Encryption approach in Dynamics CRM vs Salesforce

Encryption is the process of converting information or data into a code before it’s sent or stored.  This is especially performed to secure your data and prevent unauthorized access such as:

  • A DB Administrator trying to access the stored data
  • A sniffer trying to read the data being sent over the Internet

In fact, encrypting data before it’s stored is different from sending/receiving encrypted data over the network (e.g. Internet) through a secure channel (e.g. HTTPS).

Generally speaking, encryption is needed to secure your data on the following two cases:

  1. When data is At-Rest (i.e. data that exist statically on physical media)
  2. When data is In-Transit or In-Motion (i.e. data that is being transferred between components, locations or programs, such as over the Internet)

For the first case, both Dynamics365 (Online) and SFDC enforce a secure data transfer over the Internet.

Great!

Now that you know that your data is always secured (i.e. encrypted) when sent over the Internet, do you still require Dynamics365 or SFDC to encrypt your data when they store it locally (i.e. within their data centers)?

Let’s first have an overview of each product’s approach for handling the so called At-rest Encryption!

Dynamics 365:

For both Microsoft Dynamics 365 (online & on-premises), all new and upgraded organizations have data encryption activated. An encryption key is provided and can be easily changed by the administrator (The administrator should store this key in a safe location).

Microsoft Dynamics 365 uses standard Microsoft SQL Server cell level encryption for a set of default entity attributes that contain sensitive information (See details here), such as user names and email passwords. For more details about Encryption in Dynamics CRM you can watch this video or refer to this detailed post by my fellow CRM colleague Ben Hosking.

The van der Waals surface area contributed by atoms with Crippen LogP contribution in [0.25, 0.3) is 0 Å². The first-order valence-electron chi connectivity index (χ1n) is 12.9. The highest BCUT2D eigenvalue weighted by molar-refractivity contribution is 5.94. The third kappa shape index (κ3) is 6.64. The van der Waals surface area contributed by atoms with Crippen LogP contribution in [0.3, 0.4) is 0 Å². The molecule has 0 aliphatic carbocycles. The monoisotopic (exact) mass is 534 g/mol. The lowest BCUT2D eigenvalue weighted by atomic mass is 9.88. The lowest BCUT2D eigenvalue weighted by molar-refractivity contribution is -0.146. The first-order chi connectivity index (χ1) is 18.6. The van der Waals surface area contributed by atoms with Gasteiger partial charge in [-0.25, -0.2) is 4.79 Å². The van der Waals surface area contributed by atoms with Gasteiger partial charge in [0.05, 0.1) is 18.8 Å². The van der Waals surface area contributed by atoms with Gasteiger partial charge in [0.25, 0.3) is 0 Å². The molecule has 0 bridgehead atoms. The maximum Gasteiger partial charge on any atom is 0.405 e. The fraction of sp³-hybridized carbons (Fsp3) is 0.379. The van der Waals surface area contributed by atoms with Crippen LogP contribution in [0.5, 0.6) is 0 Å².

Salesforce:

In SFDC, fields are not encrypted by default, unlike Dynamics 365 which, OOB, encrypts a bunch of default entity attributes. However, you have the ability to pick which field to encrypt, with some limitations!

SFDC have two solutions for encryption: Classic Encryption and the Shield Platform Encryption. Below you can find a table that summarizes the main differences between both solutions. You can find the full list of differences here.

Feature

Classic Encryption

Shield Platform Encryption

Pricing

Included in base user license

Additional fee applies

Native Solution (No Hardware or Software Required) X  X
Encrypted Standard Fields  X
Encrypted Attachments, Files, and Content  X
Encrypted Custom Fields

Dedicated custom field type, limited to 175 characters

 X
Encrypt Existing Fields for Supported Custom Field Types  X
Search (UI, Partial Search, Lookups, Certain SOSL Queries)  X
Available in Workflow Rules and Workflow Field Updates  X
Available in Approval Process Entry Criteria and Approval Step Criteria  X

Check the following links for further details about Encryption in SFDC: Security Guide, Shield Platform, Encryption 101.

So, from a business perspective, the main limitations in the classic solution is the inability to encrypt OOB fields or existing custom fields. You also cannot perform search on encrypted fields. These are limitations that the Shield Platform Encryption solution address but with a price!

Oh well, this post is already getting too long!! I’ll stop here for now.

In my next post, and based on this preliminary analysis, I’ll provide a comparison of at-rest encryption approaches for both Dynamics CRM and SFDC. I’ll also discuss the alternatives to each approach’s limitations.

Happy CRMing!

 

 

 

 

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